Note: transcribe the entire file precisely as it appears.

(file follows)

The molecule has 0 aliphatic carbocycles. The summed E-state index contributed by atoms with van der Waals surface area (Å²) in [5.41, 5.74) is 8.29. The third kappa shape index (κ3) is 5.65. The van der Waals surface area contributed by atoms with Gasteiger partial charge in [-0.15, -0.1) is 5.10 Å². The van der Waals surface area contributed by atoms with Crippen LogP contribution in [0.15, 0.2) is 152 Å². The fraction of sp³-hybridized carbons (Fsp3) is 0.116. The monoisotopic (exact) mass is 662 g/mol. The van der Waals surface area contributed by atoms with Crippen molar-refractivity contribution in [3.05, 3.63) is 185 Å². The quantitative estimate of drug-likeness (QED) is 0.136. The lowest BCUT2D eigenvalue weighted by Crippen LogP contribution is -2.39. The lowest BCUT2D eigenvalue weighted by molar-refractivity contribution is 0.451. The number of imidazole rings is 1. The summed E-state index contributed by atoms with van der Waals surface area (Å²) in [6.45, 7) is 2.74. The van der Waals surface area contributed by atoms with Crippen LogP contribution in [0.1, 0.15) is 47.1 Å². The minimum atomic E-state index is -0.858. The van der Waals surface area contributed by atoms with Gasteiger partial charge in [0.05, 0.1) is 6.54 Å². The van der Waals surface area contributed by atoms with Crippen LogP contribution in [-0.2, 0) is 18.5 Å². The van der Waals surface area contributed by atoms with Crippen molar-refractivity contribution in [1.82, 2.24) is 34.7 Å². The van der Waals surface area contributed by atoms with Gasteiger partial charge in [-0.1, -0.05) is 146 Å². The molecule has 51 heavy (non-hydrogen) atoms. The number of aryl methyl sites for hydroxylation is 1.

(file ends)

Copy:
The molecule has 0 aliphatic carbocycles. The summed E-state index contributed by atoms with van der Waals surface area (Å²) in [5.41, 5.74) is 8.29. The third kappa shape index (κ3) is 5.65. The van der Waals surface area contributed by atoms with Gasteiger partial charge in [-0.15, -0.1) is 5.10 Å². The van der Waals surface area contributed by atoms with Crippen LogP contribution in [0.15, 0.2) is 152 Å². The fraction of sp³-hybridized carbons (Fsp3) is 0.116. The monoisotopic (exact) mass is 662 g/mol. The van der Waals surface area contributed by atoms with Crippen molar-refractivity contribution in [3.05, 3.63) is 185 Å². The quantitative estimate of drug-likeness (QED) is 0.136. The lowest BCUT2D eigenvalue weighted by Crippen LogP contribution is -2.39. The lowest BCUT2D eigenvalue weighted by molar-refractivity contribution is 0.451. The number of imidazole rings is 1. The summed E-state index contributed by atoms with van der Waals surface area (Å²) in [6.45, 7) is 2.74. The van der Waals surface area contributed by atoms with Crippen LogP contribution in [0.1, 0.15) is 47.1 Å². The minimum atomic E-state index is -0.858. The van der Waals surface area contributed by atoms with Gasteiger partial charge in [0.05, 0.1) is 6.54 Å². The van der Waals surface area contributed by atoms with Crippen LogP contribution in [-0.2, 0) is 18.5 Å². The van der Waals surface area contributed by atoms with Crippen molar-refractivity contribution in [1.82, 2.24) is 34.7 Å². The van der Waals surface area contributed by atoms with Gasteiger partial charge in [-0.1, -0.05) is 146 Å². The molecule has 51 heavy (non-hydrogen) atoms. The number of aryl methyl sites for hydroxylation is 1.